Commentary: Is Big Sugar deal bold or reckless?

The latest version of Florida's Big Sugar buyout was described by Gov. Charlie Crist as "nothing short of miraculous."

Actually, it's not miraculous. Not yet.

Crist's plan to purchase 181,000 acres of cane fields near Lake Okeechobee is audacious and unprecedented. But many years will pass before we know whether it's a miracle or just a pipe dream, one more exorbitant disappointment in the long struggle to save what's left of the Everglades.

Instead of buying U.S. Sugar outright for $1.75 billion, the governor's new deal would have the state acquiring only the company's land, not its facilities, for about $1.34 billion.

The purchase has two environmental goals: To remove vast tracts from active sugar production and reduce harmful pollution to the Everglades, and then to piece together some of that land as a flow-way of fresh water from Lake Okeechobee southward toward Florida Bay.

But it wouldn't happen quickly. Under the contract terms, which still need approval by the South Florida Water Management District's governing board, U.S. Sugar would continue farming most of the fields under a lease-back arrangement that would pay Florida only $50 per acre.

The state would receive 10,000 acres initially, but it would have to wait seven years for an additional 30,000 acres. That's a long time, and a pretty sweet deal for U.S. Sugar.

Among the many questions swirling around the purchase, the most obvious is: Where's the money coming from? The water district says it can finance the buyout by selling bonds -- a highly optimistic strategy, given the bloodbath on Wall Street.

Most experts agree that the state won't need all 181,000 acres to create an Everglades flow-way, which means the surplus acreage theoretically could be sold to U.S. Sugar's main competitor, Florida Crystals, to partially offset the purchase price.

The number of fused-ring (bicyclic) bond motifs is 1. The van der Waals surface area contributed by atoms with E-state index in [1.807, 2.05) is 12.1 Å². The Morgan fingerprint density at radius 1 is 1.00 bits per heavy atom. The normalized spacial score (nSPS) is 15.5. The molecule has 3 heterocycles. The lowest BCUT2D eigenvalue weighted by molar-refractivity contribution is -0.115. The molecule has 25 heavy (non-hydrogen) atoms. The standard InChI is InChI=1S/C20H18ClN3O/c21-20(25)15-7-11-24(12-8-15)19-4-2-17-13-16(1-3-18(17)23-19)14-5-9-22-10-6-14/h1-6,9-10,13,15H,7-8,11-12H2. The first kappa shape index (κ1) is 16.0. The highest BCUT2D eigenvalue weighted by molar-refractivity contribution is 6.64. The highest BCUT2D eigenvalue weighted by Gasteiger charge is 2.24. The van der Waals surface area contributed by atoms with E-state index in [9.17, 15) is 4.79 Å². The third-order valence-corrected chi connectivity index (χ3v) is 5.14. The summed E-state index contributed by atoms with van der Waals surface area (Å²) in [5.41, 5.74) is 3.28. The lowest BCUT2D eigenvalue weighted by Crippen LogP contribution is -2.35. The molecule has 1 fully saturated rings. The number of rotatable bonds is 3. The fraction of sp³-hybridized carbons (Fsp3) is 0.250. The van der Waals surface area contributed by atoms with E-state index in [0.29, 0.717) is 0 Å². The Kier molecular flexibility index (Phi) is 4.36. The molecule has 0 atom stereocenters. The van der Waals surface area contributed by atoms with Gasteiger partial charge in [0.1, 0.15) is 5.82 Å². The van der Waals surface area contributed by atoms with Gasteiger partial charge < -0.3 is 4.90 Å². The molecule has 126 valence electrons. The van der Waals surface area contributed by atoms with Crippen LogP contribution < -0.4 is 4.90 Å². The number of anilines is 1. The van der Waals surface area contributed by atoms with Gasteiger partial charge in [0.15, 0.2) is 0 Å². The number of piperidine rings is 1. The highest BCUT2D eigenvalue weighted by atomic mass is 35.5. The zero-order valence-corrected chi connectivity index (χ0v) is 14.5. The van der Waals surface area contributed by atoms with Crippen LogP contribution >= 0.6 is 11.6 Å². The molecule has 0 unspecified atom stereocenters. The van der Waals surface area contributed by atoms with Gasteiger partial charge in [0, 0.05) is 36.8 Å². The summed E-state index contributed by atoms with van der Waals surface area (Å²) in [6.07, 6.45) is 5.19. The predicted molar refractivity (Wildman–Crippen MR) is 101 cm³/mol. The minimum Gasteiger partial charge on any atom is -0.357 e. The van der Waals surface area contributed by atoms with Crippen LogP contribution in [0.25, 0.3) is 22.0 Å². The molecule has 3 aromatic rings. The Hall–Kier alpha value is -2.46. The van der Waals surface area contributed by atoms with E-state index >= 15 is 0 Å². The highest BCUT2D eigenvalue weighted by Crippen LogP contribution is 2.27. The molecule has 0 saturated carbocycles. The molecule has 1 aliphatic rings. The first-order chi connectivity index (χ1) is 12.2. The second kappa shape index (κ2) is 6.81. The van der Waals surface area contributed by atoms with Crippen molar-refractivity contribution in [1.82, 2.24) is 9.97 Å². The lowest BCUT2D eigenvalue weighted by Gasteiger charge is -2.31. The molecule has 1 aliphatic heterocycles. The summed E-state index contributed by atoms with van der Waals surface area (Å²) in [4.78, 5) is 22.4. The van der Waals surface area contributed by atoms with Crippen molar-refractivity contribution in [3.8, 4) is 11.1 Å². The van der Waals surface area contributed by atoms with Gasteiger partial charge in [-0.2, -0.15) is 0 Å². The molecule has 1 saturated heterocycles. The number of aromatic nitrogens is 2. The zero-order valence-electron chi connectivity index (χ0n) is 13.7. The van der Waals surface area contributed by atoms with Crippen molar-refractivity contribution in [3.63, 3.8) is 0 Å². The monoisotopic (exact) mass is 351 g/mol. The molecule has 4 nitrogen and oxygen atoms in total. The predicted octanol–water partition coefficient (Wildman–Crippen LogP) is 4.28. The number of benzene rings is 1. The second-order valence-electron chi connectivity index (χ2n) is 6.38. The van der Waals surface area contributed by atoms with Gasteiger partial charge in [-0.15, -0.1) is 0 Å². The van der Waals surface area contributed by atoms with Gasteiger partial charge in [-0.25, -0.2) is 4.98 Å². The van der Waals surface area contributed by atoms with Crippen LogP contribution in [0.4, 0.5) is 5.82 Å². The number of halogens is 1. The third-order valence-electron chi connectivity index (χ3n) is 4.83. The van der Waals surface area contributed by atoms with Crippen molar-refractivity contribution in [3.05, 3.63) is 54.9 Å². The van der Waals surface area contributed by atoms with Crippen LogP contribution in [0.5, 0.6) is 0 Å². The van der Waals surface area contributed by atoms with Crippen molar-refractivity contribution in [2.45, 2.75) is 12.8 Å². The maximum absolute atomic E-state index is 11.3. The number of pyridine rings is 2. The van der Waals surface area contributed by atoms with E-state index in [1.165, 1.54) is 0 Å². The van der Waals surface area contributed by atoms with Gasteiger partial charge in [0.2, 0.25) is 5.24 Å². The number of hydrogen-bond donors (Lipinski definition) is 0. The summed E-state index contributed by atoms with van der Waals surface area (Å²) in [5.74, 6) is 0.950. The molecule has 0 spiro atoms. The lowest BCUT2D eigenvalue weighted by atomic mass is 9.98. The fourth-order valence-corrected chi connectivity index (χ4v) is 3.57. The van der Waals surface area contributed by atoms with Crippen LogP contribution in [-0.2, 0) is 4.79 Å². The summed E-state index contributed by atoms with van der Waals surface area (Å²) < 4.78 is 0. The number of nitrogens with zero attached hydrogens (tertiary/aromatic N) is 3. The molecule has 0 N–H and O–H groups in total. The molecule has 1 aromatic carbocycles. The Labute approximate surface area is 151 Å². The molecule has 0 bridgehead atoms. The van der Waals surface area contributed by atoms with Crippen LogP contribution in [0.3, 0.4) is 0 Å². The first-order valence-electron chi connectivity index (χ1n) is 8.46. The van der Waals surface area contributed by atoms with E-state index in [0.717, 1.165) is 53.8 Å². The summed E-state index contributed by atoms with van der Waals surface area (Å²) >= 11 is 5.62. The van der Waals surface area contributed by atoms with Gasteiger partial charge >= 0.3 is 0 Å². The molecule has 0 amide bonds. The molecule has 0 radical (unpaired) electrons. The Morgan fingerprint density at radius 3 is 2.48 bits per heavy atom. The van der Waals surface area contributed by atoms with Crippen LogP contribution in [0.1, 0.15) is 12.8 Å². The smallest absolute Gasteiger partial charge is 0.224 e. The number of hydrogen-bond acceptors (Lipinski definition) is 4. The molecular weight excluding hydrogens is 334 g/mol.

Assuming that the money for the deal can be raised somehow, getting the land is only the first step. Nobody knows what it will cost to clean up the cane fields, or how long that would take.

History is not encouraging. Thirteen years ago, the water district spent $12 million for the 5,200-acre Frog Pond in South Miami-Dade. Today it's still being farmed.

Affecting water supply

In 1999, the district paid $133 million for the Talisman tract, more than 55,000 agricultural acres in Palm Beach County. The purpose was to build a humongous retention reservoir, which to this day exists only on paper.

From its birth, the improbable mission of restoring the Everglades has been waylaid by sticky land negotiations, lawsuits, logistical hurdles and a shameful lack of interest by Congress and the White House.

The federal government was supposed to be a 50-50 partner with Florida on Everglades-related projects, but last year the General Accountability Office reported that the state was outspending the feds two-to-one. Work was lagging far behind schedule. While some progress had been made, not one of 60 core projects of the Comprehensive Everglades Restoration Plan was completed. Once priced at $8 billion, the CERP is currently projected to cost almost $12 billion, a figure that will surely rise.

The alternative to spending the money is to pull the plug, and eventually say goodbye to the continent's most unique and productive wetland -- not to mention South Florida's fresh water supply. Builders find that prospect as horrifying as environmentalists do.

Overdevelopment remains as much a culprit as agriculture in the killing of the Everglades. Much of the phosphorus and other cruddy runoff gagging Lake Okeechobee comes from subdivisions as well as cattle ranches to the north, along the Kissimmee River.

Until the state cracks down in that region, the lake has no chance of getting healthy again, and neither does the Everglades system it feeds.

Ironically, Big Sugar has probably done more to tidy up its act than most other polluters. Maybe the cane barons grew a conscience, or maybe they were scared of losing those lucrative government price supports. Their motive doesn't matter -- the waste water from the sugar fields is cleaner today than it was a few years ago.

Still, returning almost 300 square miles of farmland to nature would be an ecological boon to the Everglades and a political coup for Crist.

It's tempting to be swept up by his ambitious vision, but remember that he'll be long gone from the governor's mansion when the state finally gains access to the U.S. Sugar lands. That's one reason the details of the contract must be nailed down solidly.

The new deal is being presented by the company as take it or leave it, and the water board is due to vote on Dec. 16 – after having barely one month to scrutinize a complicated $1.34 billion transaction.

It's nuts. There's a fine line between being bold and being reckless, and plenty of big dreams have died because somebody wasn't wise enough to know the difference.